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Lipopolysccharide (LPS) is an integral component of the Pseudomonas aeruginosa cell envelope, occupying the outer leaflet of the outer membrane in this Gram-negative opportunistic pathogen. It is important for bacterium-host interactions and has been shown to be a major virulence factor for this organism. Structurally, P. aeruginosa LPS is composed of three(More)
The influence of canola root exudates on the proteome of Pseudomonas putida UW4 and the mutant strain P. putida UW4/AcdS(-), which lacks a functional 1-aminocyclopropane-1-carboxylate deaminase gene, was examined using two-dimensional difference in-gel electrophoresis. Seventy-two proteins with significantly altered expression levels in the presence of(More)
The plant hormone ethylene has been reported to inhibit the Agrobacterium tumefaciens-mediated transformation efficiency of many plants. In this study, an acdS gene that encodes 1-aminocyclopropane-1-carboxylic acid (ACC) deaminase, an enzyme that breaks down ACC, the direct precursor of ethylene biosynthesis in all higher plants, was introduced into A.(More)
Some plant-growth-promoting bacteria encode the enzyme 1-aminocyclopropane-1-carboxylic acid (ACC) deaminase, which breaks down ACC, the direct precursor of ethylene biosynthesis in all higher plants, into ammonia and α-ketobutyrate and, as a result, reduces stress ethylene levels in plants caused by a wide range of biotic and abiotic stresses. It was(More)
In addition to the well-known roles of indoleacetic acid and cytokinin in crown gall formation, the plant hormone ethylene also plays an important role in this process. Many plant growth-promoting bacteria (PGPB) encode the enzyme 1-aminocyclopropane-1-carboxylate (ACC) deaminase, which can degrade ACC, the immediate precursor of ethylene in plants, to(More)
Quorum sensing (QS) cell-cell communication systems are utilized by bacteria to coordinate their behaviour according to cell density. Several different types of QS signal molecules have been identified, among which acyl-homoserine lactones (AHLs) produced by Proteobacteria have been studied to the greatest extent. Although QS has been studied extensively in(More)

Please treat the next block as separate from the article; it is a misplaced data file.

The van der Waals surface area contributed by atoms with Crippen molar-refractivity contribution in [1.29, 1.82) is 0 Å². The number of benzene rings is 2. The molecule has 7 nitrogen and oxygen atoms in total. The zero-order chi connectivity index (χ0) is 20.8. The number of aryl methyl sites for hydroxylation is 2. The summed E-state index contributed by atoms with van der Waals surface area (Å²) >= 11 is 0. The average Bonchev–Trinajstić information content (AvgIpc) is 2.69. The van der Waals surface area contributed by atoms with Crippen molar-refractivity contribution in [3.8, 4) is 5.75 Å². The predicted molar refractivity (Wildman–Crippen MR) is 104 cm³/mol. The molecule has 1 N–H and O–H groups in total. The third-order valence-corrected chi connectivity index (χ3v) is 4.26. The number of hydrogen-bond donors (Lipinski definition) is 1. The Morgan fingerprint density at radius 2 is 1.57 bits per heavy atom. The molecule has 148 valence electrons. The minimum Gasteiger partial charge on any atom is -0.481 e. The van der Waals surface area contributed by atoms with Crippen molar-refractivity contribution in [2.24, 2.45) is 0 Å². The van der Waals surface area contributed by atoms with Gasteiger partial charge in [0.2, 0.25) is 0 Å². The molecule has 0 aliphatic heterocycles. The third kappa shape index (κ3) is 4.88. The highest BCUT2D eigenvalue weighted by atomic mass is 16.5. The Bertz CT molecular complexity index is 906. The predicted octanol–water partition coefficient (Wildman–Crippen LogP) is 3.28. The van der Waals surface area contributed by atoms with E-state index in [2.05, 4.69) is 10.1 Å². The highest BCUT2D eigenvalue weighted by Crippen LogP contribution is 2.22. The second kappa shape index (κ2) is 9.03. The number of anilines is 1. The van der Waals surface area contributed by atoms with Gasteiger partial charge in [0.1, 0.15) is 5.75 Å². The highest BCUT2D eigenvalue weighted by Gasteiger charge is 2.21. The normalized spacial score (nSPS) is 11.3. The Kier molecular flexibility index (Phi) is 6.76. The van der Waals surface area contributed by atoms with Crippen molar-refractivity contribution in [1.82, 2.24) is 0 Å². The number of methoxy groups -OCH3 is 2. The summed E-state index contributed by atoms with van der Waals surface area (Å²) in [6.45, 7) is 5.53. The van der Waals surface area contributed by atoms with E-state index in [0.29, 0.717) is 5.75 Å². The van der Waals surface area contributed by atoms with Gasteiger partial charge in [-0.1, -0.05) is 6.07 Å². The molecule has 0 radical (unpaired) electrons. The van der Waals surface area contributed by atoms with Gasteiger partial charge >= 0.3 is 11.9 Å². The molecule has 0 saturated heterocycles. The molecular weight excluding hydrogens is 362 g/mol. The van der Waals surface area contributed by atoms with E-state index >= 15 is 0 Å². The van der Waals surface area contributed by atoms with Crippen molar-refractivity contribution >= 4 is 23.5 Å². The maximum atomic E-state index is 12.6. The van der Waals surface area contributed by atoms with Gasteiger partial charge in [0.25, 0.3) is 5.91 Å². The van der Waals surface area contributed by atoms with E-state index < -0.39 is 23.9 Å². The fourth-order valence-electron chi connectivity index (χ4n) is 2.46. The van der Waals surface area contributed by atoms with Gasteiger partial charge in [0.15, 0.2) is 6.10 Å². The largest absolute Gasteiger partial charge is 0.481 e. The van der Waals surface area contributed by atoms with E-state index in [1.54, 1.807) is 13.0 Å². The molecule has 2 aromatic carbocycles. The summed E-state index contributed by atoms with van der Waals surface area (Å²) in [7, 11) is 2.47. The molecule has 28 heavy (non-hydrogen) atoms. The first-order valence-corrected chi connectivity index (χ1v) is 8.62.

Pseudomonas aeruginosa is a common opportunistic human pathogen known for its ability to adapt to changes in its environment during the course of infection. These adaptations include changes in the expression of cell surface lipopolysaccharide (LPS), biofilm development, and the production of a protective extracellular exopolysaccharide matrix. Outer(More)
Lipopolysaccharide is the predominant component of the Gram-negative cell wall occupying the outer leaflet of the outer membrane of Pseudomonas aeruginosa. Wild-type bacteria produce smooth LPS composed of lipid A, core oligosaccharide, and long O-antigen polysaccharide. In contrast, mutant bacteria defective in LPS biosynthesis produce rough LPS lacking(More)
UNLABELLED Common polysaccharide antigen (CPA) is a conserved cell surface polysaccharide produced by Pseudomonas aeruginosa. It contains a rhamnan homopolymer and is one of the two forms of O polysaccharide attached to P. aeruginosa lipopolysaccharide (LPS). Our laboratory has previously characterized an eight-gene cluster (pa5447-pa5454 in P. aeruginosa(More)
UNLABELLED Pseudomonas aeruginosa PA14 is widely used by researchers in many laboratories because of its enhanced virulence over strain PAO1 in a wide range of hosts. Although lipopolysaccharide (LPS) is an important virulence factor of all P. aeruginosa strains, the LPS of PA14 has not been characterized fully. A recent study showed that the structure of(More)